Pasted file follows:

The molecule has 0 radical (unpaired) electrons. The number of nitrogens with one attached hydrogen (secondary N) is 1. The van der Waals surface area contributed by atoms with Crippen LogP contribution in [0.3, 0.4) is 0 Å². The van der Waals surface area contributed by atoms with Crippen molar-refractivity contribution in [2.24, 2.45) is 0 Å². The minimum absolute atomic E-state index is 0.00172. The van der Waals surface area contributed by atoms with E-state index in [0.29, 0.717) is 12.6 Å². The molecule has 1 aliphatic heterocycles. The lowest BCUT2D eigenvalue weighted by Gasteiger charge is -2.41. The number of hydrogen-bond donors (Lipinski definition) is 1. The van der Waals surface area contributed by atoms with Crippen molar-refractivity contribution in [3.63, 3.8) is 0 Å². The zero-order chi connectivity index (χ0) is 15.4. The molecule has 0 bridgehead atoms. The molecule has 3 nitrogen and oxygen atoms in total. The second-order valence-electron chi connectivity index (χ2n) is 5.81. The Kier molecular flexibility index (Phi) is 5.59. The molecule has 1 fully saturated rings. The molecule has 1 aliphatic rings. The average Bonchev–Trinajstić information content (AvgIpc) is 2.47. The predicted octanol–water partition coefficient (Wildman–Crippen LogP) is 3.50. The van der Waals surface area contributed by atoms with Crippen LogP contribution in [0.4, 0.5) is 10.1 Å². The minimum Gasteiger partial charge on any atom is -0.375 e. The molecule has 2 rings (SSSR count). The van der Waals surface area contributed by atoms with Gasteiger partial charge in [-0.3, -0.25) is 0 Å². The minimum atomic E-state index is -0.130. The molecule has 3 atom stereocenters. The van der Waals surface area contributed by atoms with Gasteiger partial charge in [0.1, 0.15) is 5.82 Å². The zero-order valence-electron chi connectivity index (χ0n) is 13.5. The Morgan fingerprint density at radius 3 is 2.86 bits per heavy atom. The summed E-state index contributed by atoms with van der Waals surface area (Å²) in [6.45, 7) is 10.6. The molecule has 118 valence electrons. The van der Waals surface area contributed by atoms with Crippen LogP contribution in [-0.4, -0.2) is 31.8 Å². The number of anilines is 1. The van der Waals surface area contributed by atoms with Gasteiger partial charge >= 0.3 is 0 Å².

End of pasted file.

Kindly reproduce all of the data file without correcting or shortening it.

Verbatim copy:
The molecule has 0 radical (unpaired) electrons. The number of nitrogens with one attached hydrogen (secondary N) is 1. The van der Waals surface area contributed by atoms with Crippen LogP contribution in [0.3, 0.4) is 0 Å². The van der Waals surface area contributed by atoms with Crippen molar-refractivity contribution in [2.24, 2.45) is 0 Å². The minimum absolute atomic E-state index is 0.00172. The van der Waals surface area contributed by atoms with E-state index in [0.29, 0.717) is 12.6 Å². The molecule has 1 aliphatic heterocycles. The lowest BCUT2D eigenvalue weighted by Gasteiger charge is -2.41. The number of hydrogen-bond donors (Lipinski definition) is 1. The van der Waals surface area contributed by atoms with Crippen molar-refractivity contribution in [3.63, 3.8) is 0 Å². The zero-order chi connectivity index (χ0) is 15.4. The molecule has 0 bridgehead atoms. The molecule has 3 nitrogen and oxygen atoms in total. The second-order valence-electron chi connectivity index (χ2n) is 5.81. The Kier molecular flexibility index (Phi) is 5.59. The molecule has 1 fully saturated rings. The molecule has 1 aliphatic rings. The average Bonchev–Trinajstić information content (AvgIpc) is 2.47. The predicted octanol–water partition coefficient (Wildman–Crippen LogP) is 3.50. The van der Waals surface area contributed by atoms with Crippen LogP contribution in [0.4, 0.5) is 10.1 Å². The minimum Gasteiger partial charge on any atom is -0.375 e. The molecule has 2 rings (SSSR count). The van der Waals surface area contributed by atoms with Gasteiger partial charge in [-0.3, -0.25) is 0 Å². The minimum atomic E-state index is -0.130. The molecule has 3 atom stereocenters. The van der Waals surface area contributed by atoms with Gasteiger partial charge in [0.1, 0.15) is 5.82 Å². The zero-order valence-electron chi connectivity index (χ0n) is 13.5. The Morgan fingerprint density at radius 3 is 2.86 bits per heavy atom. The summed E-state index contributed by atoms with van der Waals surface area (Å²) in [6.45, 7) is 10.6. The molecule has 118 valence electrons. The van der Waals surface area contributed by atoms with Crippen LogP contribution in [-0.4, -0.2) is 31.8 Å². The number of anilines is 1. The van der Waals surface area contributed by atoms with Gasteiger partial charge >= 0.3 is 0 Å².